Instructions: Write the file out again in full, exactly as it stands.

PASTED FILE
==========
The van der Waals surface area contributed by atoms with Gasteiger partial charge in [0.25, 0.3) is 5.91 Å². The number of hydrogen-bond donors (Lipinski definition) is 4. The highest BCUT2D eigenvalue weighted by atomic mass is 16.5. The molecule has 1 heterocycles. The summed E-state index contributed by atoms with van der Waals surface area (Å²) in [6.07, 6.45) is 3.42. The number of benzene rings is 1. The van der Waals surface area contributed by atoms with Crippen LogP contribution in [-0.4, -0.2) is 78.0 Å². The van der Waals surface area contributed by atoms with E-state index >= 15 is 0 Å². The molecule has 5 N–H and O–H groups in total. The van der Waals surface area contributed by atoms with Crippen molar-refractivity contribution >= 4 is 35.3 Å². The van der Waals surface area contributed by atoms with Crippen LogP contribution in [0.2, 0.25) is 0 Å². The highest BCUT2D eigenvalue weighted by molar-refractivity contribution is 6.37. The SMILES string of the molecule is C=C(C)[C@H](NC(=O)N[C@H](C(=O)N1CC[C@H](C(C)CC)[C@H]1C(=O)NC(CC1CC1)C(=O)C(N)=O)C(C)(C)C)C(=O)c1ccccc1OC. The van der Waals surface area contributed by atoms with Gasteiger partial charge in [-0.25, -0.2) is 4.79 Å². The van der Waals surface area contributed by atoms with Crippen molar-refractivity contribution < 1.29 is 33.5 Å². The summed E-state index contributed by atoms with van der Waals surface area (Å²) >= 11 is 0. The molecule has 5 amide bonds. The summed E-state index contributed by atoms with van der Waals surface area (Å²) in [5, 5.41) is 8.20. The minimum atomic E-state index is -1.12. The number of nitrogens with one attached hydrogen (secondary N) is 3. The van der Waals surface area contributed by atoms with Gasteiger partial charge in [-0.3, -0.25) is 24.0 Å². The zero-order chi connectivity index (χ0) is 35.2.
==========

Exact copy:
The van der Waals surface area contributed by atoms with Gasteiger partial charge in [0.25, 0.3) is 5.91 Å². The number of hydrogen-bond donors (Lipinski definition) is 4. The highest BCUT2D eigenvalue weighted by atomic mass is 16.5. The molecule has 1 heterocycles. The summed E-state index contributed by atoms with van der Waals surface area (Å²) in [6.07, 6.45) is 3.42. The number of benzene rings is 1. The van der Waals surface area contributed by atoms with Crippen LogP contribution in [-0.4, -0.2) is 78.0 Å². The van der Waals surface area contributed by atoms with E-state index >= 15 is 0 Å². The molecule has 5 N–H and O–H groups in total. The van der Waals surface area contributed by atoms with Crippen molar-refractivity contribution >= 4 is 35.3 Å². The van der Waals surface area contributed by atoms with Crippen LogP contribution in [0.2, 0.25) is 0 Å². The highest BCUT2D eigenvalue weighted by molar-refractivity contribution is 6.37. The SMILES string of the molecule is C=C(C)[C@H](NC(=O)N[C@H](C(=O)N1CC[C@H](C(C)CC)[C@H]1C(=O)NC(CC1CC1)C(=O)C(N)=O)C(C)(C)C)C(=O)c1ccccc1OC. The van der Waals surface area contributed by atoms with Gasteiger partial charge in [-0.25, -0.2) is 4.79 Å². The van der Waals surface area contributed by atoms with Crippen molar-refractivity contribution < 1.29 is 33.5 Å². The summed E-state index contributed by atoms with van der Waals surface area (Å²) >= 11 is 0. The molecule has 5 amide bonds. The summed E-state index contributed by atoms with van der Waals surface area (Å²) in [5, 5.41) is 8.20. The minimum atomic E-state index is -1.12. The number of nitrogens with one attached hydrogen (secondary N) is 3. The van der Waals surface area contributed by atoms with Gasteiger partial charge in [-0.3, -0.25) is 24.0 Å². The zero-order chi connectivity index (χ0) is 35.2.